They released one another’s hands.
“I appreciate that, sir,” returned James. “But let us not deviate from our duty, even in the face of death. Let us go out, not as men, but loyal and faithful numbers in the Intelligence Service of the United States of America….”
“I bow to your superior sentiment, Operator 5,” breathed Z-7.
Excerpt From The Spider: The Doom Legion, by Will Murray

Goddamn, I just eat that stuff up, don’t you? I yearn for simpler times that never were, and I am not alone! I have Will Murray, friends.

THE SPIDER: THE DOOM LEGION is a don’t-miss selection for your e-reader or bookshelf (available in softcover and hardcover wherever you buy books) and would make an excellent gift if you have someone in your life that’s a fan of the pulps, or just might enjoy this particular shade of amazing. You can’t go wrong with Bud’s Art Books, a great resource in general but especially for things pulp.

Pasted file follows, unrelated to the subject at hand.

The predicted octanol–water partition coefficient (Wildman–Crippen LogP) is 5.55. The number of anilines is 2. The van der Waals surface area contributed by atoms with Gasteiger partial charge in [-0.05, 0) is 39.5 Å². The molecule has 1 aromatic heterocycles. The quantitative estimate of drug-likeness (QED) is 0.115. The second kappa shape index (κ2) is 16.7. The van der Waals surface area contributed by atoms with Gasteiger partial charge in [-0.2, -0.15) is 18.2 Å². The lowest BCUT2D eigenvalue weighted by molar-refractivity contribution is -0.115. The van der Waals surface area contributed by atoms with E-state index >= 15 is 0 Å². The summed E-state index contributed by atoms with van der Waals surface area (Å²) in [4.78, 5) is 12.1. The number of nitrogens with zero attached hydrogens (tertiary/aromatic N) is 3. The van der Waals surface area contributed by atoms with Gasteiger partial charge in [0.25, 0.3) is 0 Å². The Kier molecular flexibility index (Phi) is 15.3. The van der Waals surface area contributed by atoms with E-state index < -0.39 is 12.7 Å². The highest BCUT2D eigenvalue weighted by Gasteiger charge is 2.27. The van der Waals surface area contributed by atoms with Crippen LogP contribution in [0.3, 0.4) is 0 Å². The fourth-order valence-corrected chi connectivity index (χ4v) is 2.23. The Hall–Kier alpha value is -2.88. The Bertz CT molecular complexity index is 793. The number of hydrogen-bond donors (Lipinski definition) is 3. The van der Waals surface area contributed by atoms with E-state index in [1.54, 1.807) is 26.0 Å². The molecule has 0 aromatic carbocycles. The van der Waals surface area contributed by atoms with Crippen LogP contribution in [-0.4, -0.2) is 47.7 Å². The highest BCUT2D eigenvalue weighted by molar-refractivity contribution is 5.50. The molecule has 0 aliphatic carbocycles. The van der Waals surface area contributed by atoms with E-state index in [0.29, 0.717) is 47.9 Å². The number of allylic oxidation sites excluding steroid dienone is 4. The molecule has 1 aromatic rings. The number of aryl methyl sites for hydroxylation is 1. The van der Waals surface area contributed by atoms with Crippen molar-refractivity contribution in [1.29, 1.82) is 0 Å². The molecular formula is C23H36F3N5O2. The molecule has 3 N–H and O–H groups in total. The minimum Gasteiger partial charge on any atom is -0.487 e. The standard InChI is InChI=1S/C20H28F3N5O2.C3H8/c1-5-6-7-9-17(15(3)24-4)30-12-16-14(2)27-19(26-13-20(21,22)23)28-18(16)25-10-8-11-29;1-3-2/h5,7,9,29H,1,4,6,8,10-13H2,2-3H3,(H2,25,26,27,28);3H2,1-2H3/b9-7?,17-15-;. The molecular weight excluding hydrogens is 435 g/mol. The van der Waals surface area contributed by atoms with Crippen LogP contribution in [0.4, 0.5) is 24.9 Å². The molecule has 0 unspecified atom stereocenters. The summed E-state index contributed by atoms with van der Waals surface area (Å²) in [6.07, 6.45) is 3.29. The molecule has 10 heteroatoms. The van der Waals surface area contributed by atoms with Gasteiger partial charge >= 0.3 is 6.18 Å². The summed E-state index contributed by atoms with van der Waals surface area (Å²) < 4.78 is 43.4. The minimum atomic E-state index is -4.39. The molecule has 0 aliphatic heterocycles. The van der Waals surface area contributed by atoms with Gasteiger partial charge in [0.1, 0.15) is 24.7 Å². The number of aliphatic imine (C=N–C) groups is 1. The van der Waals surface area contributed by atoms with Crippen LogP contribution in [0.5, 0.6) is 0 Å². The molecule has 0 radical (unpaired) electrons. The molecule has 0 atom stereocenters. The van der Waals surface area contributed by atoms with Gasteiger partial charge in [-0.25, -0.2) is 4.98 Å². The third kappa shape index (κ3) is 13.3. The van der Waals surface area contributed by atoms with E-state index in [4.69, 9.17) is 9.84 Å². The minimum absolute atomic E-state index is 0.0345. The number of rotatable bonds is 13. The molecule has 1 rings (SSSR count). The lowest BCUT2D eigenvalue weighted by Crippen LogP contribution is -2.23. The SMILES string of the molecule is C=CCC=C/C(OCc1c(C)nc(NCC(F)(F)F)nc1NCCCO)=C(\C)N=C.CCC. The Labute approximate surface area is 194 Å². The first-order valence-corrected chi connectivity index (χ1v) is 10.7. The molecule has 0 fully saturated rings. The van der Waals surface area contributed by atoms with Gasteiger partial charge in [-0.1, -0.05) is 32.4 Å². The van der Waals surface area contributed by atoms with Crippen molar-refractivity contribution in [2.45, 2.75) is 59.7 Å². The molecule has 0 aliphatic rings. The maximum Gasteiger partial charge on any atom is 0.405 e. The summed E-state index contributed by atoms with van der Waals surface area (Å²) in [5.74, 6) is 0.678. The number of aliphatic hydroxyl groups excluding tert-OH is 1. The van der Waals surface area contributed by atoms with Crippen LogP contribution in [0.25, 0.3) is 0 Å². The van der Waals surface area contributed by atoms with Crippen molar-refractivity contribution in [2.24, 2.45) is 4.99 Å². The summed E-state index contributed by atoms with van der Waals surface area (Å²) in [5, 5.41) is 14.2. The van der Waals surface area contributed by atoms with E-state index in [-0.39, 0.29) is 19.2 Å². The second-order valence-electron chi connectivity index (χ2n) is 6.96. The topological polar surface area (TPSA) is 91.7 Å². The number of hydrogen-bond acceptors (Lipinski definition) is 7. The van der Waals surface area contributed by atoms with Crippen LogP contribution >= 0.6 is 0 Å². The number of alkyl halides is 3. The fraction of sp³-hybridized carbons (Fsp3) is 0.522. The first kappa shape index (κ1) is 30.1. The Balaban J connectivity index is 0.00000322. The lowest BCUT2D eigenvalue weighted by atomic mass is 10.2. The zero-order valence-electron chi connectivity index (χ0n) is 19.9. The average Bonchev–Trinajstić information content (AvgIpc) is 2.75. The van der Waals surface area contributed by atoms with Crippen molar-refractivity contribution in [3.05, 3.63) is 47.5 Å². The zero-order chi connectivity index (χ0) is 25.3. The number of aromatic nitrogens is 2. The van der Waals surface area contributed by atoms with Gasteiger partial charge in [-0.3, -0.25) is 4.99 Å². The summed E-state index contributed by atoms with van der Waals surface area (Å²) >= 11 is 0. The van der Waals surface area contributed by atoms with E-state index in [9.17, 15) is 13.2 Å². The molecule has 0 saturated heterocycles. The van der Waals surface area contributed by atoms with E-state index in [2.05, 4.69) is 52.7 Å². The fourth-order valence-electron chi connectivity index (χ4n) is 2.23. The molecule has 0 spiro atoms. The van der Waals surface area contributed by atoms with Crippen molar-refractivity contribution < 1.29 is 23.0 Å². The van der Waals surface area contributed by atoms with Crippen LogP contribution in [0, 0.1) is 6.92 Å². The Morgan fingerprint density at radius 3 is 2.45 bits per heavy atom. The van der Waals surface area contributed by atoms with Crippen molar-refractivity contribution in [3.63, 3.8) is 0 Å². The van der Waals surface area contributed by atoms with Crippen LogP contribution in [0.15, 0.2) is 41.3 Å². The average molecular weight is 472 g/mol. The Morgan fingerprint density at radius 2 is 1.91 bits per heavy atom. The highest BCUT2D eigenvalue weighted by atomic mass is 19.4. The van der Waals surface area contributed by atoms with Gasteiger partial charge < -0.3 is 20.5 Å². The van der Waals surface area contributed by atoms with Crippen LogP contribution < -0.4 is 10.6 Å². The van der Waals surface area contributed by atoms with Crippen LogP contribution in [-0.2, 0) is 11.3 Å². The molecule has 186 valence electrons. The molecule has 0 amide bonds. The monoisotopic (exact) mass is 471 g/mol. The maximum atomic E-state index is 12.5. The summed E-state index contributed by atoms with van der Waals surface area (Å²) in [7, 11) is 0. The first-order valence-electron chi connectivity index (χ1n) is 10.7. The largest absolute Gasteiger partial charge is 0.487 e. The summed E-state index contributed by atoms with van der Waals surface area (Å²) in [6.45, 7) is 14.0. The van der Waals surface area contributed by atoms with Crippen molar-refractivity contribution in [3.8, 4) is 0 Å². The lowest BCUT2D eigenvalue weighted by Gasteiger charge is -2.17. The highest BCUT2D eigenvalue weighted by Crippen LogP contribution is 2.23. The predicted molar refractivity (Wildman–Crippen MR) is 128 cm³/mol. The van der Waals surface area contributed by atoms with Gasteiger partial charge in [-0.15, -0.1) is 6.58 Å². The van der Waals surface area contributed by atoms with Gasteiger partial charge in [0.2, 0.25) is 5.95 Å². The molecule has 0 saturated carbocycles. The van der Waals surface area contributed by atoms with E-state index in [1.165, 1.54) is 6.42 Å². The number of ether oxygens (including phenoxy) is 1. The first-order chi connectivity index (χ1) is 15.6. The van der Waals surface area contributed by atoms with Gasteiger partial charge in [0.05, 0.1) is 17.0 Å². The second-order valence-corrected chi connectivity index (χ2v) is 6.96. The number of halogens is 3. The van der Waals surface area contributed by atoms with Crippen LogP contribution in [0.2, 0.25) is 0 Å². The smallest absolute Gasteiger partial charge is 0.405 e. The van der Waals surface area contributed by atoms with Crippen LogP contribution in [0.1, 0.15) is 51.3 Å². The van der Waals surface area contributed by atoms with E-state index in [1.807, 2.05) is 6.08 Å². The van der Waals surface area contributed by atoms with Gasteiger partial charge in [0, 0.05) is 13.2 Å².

Will Murray has had an amazing writing career and shows no sign of slowing down! Check him out at Fantastic Fiction for greater detail about stuff he does, and follow him on Twitter and say hi!

Until next time, chums! As Dumas said, “All for one, one for all, that is our device!

Plenty of Pulp, by Max Cage

Simultaneously posted at Here We Are Now, Entertain Us and The Wednesday Pull List

bottom of page